Fang sees this preference for healthy children as mainly cultural. “While foreign families may think all children are angels…it’s a problem on the conceptual level with China,” she alleges. Public feeling is more complicated: In 2008, rebuttals to China Youth Daily’s editorial pointed out the many practical reasons why Chinese parents are reluctant to adopt disabled children, including the cost of health insurance and potential lifelong medical care, a lack of wheelchair and disabled access in China’s public spaces, possible discrimination at school and in the workplace, and the likelihood that the child could not provide for parents in their old age.
In 2015, the charity Future Smile estimated that surgery for a cleft lip and palate cost approximately 17,000 RMB, while the average Chinese family’s annual income was 21,587 RMB—yet in Wang’s book, an orphanage worker alleges that Chinese parents do not want to adopt children with cleft lips even if the surgery is free, due to the scar it leaves.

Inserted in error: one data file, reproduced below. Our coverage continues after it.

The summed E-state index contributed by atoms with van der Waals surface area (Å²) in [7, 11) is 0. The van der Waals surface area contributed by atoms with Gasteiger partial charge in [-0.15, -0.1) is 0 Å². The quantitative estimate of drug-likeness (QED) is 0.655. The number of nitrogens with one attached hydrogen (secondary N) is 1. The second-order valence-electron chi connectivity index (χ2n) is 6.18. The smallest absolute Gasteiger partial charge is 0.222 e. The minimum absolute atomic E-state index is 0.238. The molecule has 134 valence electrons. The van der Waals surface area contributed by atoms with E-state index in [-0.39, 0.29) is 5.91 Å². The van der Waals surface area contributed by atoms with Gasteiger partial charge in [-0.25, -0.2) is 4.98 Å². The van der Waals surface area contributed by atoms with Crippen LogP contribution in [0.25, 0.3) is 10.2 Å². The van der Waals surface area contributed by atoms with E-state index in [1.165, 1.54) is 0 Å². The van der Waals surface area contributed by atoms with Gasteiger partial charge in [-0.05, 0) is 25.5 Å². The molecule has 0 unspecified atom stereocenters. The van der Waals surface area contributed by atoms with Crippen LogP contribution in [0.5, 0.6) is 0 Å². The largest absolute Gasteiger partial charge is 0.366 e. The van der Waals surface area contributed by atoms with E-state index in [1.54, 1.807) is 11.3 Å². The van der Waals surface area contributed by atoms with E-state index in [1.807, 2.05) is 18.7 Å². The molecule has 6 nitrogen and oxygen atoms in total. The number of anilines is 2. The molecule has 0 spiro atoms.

These problems are complex, but Fang’s amendments, which were registered at the March meeting of the 13th NPC, could create basic changes: namely, raising the maximum age of adoption to 18, bringing the Adoption Law in line with what’s now the two-child policy, and making children in abusive homes eligible to be adopted. Regarding adoptive parents, she proposes to lower the minimum age requirement to 25, and enter parents into a tracking system for the child’s welfare after the adoption. In these proposals, she is finding unlikely allies among international activists—many of them adoptees themselves.